Ice cube left in water at 0 °C for a thousand years

Let's say we take an ideal calorimeter with a liter of water at +5 °C and throw a 5×5×5 cm cube of ice having temperature of –70 °C. I choose these initial parameters so that the stationary temperature would come to zero after melting about 10 grams of ice. The calorimeter is then closed an isolated.

How would the contents of this calorimeter evolve with time? How would it look like after a day? a year? a thousand years? Let's suppose that ice never touches walls and floats in the middle.

This may sound as a "homework" problem, but it's just a question I came up with and I found it to be quite a complicated one — so I formulate it this way just to be specific.

I suppose that the ice cube would eventually recrystallize to take the least-energy shape of some hexagonal kind. What would this shape be like? I have never heard of a single hexagonal ice crystal. I have seen large single crystals of quartz, but not of ice.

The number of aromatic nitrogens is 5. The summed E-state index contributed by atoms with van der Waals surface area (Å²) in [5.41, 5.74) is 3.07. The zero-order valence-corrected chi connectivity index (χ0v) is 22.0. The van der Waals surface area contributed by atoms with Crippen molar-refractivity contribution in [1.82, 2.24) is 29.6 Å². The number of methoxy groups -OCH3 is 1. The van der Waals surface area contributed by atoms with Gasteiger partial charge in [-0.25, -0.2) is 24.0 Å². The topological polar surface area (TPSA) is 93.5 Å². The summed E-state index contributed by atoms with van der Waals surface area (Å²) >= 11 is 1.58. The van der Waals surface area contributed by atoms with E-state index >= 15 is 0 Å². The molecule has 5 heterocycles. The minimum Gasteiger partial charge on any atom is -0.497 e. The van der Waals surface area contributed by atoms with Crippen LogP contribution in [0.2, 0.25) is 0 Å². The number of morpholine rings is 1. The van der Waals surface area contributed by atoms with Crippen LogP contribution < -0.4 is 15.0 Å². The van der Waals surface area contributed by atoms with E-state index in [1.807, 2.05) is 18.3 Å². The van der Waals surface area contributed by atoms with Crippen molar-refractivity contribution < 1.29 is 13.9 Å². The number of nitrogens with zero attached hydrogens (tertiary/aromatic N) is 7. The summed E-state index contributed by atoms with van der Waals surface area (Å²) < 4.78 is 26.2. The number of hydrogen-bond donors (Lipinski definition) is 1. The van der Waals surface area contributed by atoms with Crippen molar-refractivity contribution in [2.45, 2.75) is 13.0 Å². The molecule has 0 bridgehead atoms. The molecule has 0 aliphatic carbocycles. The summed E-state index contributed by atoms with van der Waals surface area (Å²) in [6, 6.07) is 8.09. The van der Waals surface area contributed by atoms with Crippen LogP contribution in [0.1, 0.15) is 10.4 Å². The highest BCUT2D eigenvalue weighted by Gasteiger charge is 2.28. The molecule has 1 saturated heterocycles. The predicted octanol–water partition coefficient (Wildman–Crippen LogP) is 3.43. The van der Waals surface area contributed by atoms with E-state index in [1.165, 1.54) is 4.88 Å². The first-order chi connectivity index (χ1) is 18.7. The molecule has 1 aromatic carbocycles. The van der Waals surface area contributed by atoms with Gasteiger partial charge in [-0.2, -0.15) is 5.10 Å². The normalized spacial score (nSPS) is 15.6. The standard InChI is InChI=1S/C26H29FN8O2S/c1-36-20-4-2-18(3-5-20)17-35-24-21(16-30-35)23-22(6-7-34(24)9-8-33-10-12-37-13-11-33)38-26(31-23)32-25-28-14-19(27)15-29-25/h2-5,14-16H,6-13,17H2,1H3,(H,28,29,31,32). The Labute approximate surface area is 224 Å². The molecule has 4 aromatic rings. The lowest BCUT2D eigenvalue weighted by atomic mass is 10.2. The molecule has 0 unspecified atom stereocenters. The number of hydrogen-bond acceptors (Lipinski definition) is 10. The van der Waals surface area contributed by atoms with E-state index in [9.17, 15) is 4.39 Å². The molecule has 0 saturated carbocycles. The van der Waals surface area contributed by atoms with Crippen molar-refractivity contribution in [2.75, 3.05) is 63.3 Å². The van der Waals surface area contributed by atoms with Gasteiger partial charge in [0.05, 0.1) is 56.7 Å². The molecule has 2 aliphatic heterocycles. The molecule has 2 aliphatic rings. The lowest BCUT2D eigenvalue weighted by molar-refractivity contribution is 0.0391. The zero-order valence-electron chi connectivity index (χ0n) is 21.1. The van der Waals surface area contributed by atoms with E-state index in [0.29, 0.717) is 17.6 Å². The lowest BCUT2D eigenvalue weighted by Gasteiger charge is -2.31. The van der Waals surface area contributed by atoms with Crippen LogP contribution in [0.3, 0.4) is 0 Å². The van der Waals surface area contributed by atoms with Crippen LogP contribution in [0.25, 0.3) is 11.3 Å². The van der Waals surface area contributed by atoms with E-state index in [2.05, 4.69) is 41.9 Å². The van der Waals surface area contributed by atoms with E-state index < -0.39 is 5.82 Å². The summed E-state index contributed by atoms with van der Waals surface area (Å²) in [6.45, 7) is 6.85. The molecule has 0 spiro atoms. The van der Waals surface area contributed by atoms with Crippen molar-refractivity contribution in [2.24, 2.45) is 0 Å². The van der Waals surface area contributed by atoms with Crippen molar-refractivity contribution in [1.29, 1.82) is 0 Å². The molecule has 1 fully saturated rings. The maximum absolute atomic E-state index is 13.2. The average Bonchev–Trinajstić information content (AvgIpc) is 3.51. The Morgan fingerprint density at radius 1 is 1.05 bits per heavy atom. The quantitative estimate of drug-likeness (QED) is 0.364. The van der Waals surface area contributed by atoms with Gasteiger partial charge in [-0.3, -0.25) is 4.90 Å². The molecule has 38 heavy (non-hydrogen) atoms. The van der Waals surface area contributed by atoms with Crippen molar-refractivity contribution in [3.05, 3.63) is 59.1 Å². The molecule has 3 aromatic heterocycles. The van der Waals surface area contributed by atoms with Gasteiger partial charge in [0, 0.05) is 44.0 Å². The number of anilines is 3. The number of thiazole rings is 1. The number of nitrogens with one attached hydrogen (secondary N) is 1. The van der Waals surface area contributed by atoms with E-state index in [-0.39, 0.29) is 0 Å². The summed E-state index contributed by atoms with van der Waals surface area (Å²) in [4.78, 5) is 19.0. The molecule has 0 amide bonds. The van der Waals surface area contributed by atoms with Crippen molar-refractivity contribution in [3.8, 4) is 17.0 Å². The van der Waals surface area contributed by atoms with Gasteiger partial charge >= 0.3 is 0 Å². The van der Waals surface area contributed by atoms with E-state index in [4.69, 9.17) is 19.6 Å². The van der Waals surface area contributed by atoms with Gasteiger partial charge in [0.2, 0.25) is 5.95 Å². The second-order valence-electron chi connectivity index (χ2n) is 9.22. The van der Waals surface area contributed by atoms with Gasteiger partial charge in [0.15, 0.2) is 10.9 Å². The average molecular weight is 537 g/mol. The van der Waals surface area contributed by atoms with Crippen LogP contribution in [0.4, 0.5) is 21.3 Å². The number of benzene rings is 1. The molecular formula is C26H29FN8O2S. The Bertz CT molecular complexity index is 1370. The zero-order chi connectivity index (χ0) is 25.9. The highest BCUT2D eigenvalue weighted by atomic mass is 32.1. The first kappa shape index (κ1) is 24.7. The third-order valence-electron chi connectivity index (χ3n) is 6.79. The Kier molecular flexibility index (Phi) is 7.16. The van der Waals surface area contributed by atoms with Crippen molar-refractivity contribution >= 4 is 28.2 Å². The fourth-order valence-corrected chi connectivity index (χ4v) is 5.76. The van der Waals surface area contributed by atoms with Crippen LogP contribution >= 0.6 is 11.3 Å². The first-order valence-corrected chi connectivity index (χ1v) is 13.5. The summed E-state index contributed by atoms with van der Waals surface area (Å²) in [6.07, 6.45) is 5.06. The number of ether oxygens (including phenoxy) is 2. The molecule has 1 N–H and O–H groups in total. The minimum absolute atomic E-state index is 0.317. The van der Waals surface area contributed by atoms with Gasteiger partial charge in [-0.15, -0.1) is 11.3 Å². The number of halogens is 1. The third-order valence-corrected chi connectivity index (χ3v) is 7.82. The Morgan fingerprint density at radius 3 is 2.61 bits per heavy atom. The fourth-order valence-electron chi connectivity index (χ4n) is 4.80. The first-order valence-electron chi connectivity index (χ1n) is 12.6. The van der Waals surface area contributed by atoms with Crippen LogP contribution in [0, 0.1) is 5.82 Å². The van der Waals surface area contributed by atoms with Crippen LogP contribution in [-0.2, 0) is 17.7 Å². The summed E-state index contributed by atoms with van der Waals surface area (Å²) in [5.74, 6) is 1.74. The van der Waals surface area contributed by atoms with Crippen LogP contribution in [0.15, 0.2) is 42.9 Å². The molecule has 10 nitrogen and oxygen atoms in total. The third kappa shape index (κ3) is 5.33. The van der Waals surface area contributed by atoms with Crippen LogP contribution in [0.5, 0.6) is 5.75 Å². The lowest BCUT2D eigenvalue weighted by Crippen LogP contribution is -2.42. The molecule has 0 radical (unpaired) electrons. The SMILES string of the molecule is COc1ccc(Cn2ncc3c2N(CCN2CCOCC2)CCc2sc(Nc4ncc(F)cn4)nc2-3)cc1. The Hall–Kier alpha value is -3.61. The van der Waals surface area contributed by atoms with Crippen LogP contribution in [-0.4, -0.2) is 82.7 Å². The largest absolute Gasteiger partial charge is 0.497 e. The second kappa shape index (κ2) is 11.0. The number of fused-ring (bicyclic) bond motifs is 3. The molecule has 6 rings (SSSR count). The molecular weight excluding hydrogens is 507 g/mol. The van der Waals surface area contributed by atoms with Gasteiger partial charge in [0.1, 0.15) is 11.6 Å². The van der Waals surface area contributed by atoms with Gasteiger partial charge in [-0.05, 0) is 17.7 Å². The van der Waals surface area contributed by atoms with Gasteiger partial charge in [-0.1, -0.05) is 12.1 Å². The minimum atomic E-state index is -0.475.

How can I estimate the rate of recrystallization? Can you point me to some relevant papers on this?

Also, as surface tension of ice is about two times less than that of water, the least-energy state of the system would have all it's water-air surface frozen. Am I right? How can I estimate the depth of the surface ice?

Another factor is that top of the ice is always above water. Eventually it would recrystallize through sublimation and desublimation. But the rate would be different from that in water. How can this rate be estimated?

• I considered (3): first, because water is a little bit denser and ice, and second, because the very "beautiful" crystals are very well-organized states, with low entropy. Your system is a high-entropic system because it is in a dynamical equillibrium. This is because I don't think some beautiful effect will happen. But it is only my hypotese. – peterh Dec 12 '14 at 15:56